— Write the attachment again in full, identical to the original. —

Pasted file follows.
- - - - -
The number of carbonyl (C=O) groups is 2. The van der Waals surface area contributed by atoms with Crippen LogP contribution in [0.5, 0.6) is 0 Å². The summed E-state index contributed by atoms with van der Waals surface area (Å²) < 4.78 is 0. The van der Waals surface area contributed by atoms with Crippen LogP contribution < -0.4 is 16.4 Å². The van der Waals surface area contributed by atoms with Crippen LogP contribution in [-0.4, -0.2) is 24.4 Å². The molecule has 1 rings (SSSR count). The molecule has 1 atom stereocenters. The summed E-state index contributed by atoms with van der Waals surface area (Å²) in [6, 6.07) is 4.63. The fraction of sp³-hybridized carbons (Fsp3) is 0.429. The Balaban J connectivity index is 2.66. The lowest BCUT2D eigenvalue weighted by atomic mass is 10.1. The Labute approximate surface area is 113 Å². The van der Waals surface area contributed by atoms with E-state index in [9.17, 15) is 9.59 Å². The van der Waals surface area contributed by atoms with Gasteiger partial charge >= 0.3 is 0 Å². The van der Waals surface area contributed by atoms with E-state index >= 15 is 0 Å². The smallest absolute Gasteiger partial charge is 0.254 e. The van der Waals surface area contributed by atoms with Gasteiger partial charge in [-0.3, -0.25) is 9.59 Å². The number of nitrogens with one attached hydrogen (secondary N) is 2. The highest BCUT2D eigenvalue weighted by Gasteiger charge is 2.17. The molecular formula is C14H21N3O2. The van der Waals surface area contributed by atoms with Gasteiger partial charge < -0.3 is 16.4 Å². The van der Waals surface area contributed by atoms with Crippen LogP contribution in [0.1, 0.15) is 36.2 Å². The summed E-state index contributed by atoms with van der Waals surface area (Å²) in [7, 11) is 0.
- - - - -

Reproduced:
The number of carbonyl (C=O) groups is 2. The van der Waals surface area contributed by atoms with Crippen LogP contribution in [0.5, 0.6) is 0 Å². The summed E-state index contributed by atoms with van der Waals surface area (Å²) < 4.78 is 0. The van der Waals surface area contributed by atoms with Crippen LogP contribution < -0.4 is 16.4 Å². The van der Waals surface area contributed by atoms with Crippen LogP contribution in [-0.4, -0.2) is 24.4 Å². The molecule has 1 rings (SSSR count). The molecule has 1 atom stereocenters. The summed E-state index contributed by atoms with van der Waals surface area (Å²) in [6, 6.07) is 4.63. The fraction of sp³-hybridized carbons (Fsp3) is 0.429. The Balaban J connectivity index is 2.66. The lowest BCUT2D eigenvalue weighted by atomic mass is 10.1. The Labute approximate surface area is 113 Å². The van der Waals surface area contributed by atoms with E-state index in [9.17, 15) is 9.59 Å². The van der Waals surface area contributed by atoms with Gasteiger partial charge >= 0.3 is 0 Å². The van der Waals surface area contributed by atoms with E-state index >= 15 is 0 Å². The smallest absolute Gasteiger partial charge is 0.254 e. The van der Waals surface area contributed by atoms with Gasteiger partial charge in [-0.3, -0.25) is 9.59 Å². The number of nitrogens with one attached hydrogen (secondary N) is 2. The highest BCUT2D eigenvalue weighted by Gasteiger charge is 2.17. The molecular formula is C14H21N3O2. The van der Waals surface area contributed by atoms with Gasteiger partial charge < -0.3 is 16.4 Å². The van der Waals surface area contributed by atoms with Crippen LogP contribution in [0.1, 0.15) is 36.2 Å². The summed E-state index contributed by atoms with van der Waals surface area (Å²) in [7, 11) is 0.